We started off with twenty-six baby chicks and six days later, we are left with twenty-two. One died during the flight from the hatchery and the other three passed over the last couple of days.
It’s an interesting experience, watching these little guys grow and change. Without even thinking about it, you find yourself sneaking into the guest bedroom just to ‘check in on them,’ calling them little pet names like ‘lil buddy’, laughing at the silly things they do like run around in circles, gawk at how much they poop, and then you realize fifteen minutes has passed and you’ve just been hanging out with baby chicks watching them live their little lives.
The rational side of me knows that these little guys have a purpose and honestly, that makes me respect them even more. I wasn’t sure I’d be able to do this but I’m surprised by how I’ve been able to detach myself more than usual. Kind of.
Over the last couple of days we’ve had two little guys that were struggling. Saturday morning when I came downstairs, I found that one of them had left this world for someplace else. To my surprise, his counterpart was still fighting hard. David and I realized that if this guy was going to make it we would need to help him out a bit. Not the first time either one of us has played Dr. Doolittle. We both have experience tending to our poor sick or injured pets so we felt rather equipped with the necessary skills to save this little guy. Or at least do our best trying.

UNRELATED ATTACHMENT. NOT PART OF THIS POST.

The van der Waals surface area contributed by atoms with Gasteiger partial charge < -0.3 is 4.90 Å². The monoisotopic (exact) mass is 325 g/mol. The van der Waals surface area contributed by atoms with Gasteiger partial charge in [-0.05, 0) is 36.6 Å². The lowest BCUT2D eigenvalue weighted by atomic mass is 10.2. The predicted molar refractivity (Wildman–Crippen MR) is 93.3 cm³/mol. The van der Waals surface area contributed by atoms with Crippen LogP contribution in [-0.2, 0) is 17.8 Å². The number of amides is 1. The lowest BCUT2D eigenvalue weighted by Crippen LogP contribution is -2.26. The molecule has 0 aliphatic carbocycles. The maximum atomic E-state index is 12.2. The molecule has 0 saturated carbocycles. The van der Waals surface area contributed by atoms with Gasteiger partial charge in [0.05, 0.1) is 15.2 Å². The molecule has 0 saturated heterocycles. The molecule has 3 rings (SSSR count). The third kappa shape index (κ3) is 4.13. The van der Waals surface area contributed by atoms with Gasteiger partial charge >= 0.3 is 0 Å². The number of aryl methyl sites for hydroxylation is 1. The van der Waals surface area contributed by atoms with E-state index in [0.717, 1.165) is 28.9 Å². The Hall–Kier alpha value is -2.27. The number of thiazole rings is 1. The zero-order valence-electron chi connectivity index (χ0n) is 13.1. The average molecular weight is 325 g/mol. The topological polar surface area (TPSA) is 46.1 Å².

We took turns going into the room every hour, helping him drink so he wouldn’t get dehydrated and ironic enough, we were told to hard-boil an egg, crumble it up and feed it to him. We were rooting for this little guy and honestly, I think a little part of both of us really thought he would make it.
Last night David came out from checking on them one last time. With him he was a plastic bag, tightly closed off, holding the delicate little body of that little baby chick.
“He didn’t make it.” David said.
“Really?” I relied with a pouty lip.
“It’s just kind of sad. I mean I was really rooting for him to pull through.”
“I know, we both were. But he’s in a better place now. He fought hard and we did absolutely everything we could.”
As we cleaned out his brooder and replaced it with fresh bedding and half of the thriving chicks, David and I sat in silence. It’s possible we were both thinking the same thing.
What have we gotten ourselves into?